Basically, what I want you to focus is that there are some regions in the state that keep raising the rates while others don’t. And the second thing is that there are some regions--seven and eight, which is the northern tip of the state--which without any doubt have higher rates than anybody else by any measurement possible. We also did the kind of the trend analysis of the PPOR, which was very helpful. And you see that this is consistent to what has been presented, which is a raise in the numbers of those that are less than 1500 grams by weight and in increase in the mortality rate in the infant category. So of course, all of those are seeking or we are seeking or we have explained part of the phenomenon. But one of the things that we analyzed further was the group that was reported on less than 500 grams. As you see here clearly, this is the U.S. rates, mortality rating, in the group of less than 500 grams. And you see that this is the mortality rate for the same group in Louisiana. And you see that the record low was in 2000. So we were very interested to see why our less than 500-grams--I mean almost peanut-sized babies, tiny, tiny babies--were surviving so well. And of course, they were surviving so well because nobody was reporting that they were dead. So of course, this was an issue of reporting. So the problem is that this huge difference and the record low rates--because we adjusted the overall rates base on just this single group, and we found out that despite the fact that this group is taking away of most of the analysis, it is included in the official rates that are reported to NCHS.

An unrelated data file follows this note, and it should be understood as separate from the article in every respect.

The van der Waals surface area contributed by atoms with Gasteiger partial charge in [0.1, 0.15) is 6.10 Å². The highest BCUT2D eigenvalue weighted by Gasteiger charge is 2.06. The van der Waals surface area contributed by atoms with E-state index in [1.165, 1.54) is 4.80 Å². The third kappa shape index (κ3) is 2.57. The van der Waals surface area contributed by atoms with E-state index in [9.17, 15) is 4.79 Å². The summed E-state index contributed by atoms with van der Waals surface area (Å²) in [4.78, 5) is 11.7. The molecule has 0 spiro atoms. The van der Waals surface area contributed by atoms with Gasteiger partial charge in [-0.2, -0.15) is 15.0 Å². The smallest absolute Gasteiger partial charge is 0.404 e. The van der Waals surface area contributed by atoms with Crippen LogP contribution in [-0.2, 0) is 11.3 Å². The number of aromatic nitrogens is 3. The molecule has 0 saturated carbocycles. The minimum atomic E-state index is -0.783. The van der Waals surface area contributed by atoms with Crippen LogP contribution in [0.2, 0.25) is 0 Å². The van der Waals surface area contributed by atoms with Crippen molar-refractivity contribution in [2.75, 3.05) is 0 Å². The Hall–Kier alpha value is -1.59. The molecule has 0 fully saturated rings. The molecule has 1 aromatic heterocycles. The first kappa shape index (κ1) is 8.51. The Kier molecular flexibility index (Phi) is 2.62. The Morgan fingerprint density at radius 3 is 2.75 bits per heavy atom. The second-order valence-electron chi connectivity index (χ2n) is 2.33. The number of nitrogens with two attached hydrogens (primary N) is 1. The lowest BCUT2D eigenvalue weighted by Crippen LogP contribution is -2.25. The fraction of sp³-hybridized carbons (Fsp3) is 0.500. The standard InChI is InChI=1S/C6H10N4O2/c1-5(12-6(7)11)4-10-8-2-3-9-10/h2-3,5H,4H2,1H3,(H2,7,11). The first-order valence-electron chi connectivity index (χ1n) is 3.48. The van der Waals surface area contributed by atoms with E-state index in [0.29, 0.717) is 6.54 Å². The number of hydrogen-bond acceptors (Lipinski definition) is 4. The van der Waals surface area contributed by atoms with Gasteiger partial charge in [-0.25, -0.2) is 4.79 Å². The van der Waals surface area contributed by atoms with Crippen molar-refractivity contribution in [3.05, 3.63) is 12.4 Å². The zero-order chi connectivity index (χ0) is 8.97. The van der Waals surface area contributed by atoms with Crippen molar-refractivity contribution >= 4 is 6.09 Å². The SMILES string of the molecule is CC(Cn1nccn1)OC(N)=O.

So that really puts a problem in the scenario because you cannot report those rates, come out with a state rate, and then say, “You know, this is the official one but is wrong. Here is the right one.” This poses credibility issues, methodological issues, and actually creates a problem. So we worked hard to try to put these into a logical way; but then again, the major fault was reporting. And why the rates went up, because vital statistics lost a lot of personnel in a big layoff during 1998 to 2000 years. I actually hired three people that were very concerned because they were hired to actually address underreporting of deaths. Bingo. So the rates started going up why? Because they were being reported. So this was kind of a non-real (inaudible). But we got curious, what if there is something else, you know? Without no doubt, adjusting by whatever method, things are increasing. Mortality is increasing. So we started our step two, which is adjustment of rates. There are many, many ways to adjust rates. Probably you remember the direct way. Ah, yes. How do you do it? I don’t remember. But indirect way. Ah, yes. There is. How do you do it? Ah, I don’t remember either. But you can go to the book and see that is quite easy to do. And there are many more.
As it was explained before, probably just on the surface, a formula was put and is very recent, 1954, by Kitagawa and Cochran and some other authors, explaining something that makes a lot of sense, and is that the rates have many components within them. So if you’re talking of the state rate, you’re talking of the infant mortality rate, which has many compartments within them. So it is actually a true issue that you cannot just stop analyzing crude rates. You have to start analyzing adjusted rates, as well. Cartoonish. For those of you who are high Epi skilled person, or biostats, you’re going to hate me; but those of you who are not are going to love me. And this is basically Louisiana’s population by region, and each region is actually one of those compartments. And you will see clearly that if there is one region that has different people in there, it will have some deaths that are mostly occurring in that population. So the overall mortality rate that was reported is actually composed along different rates and different populations. So we need to have (inaudible) and we have to account for those. What happened?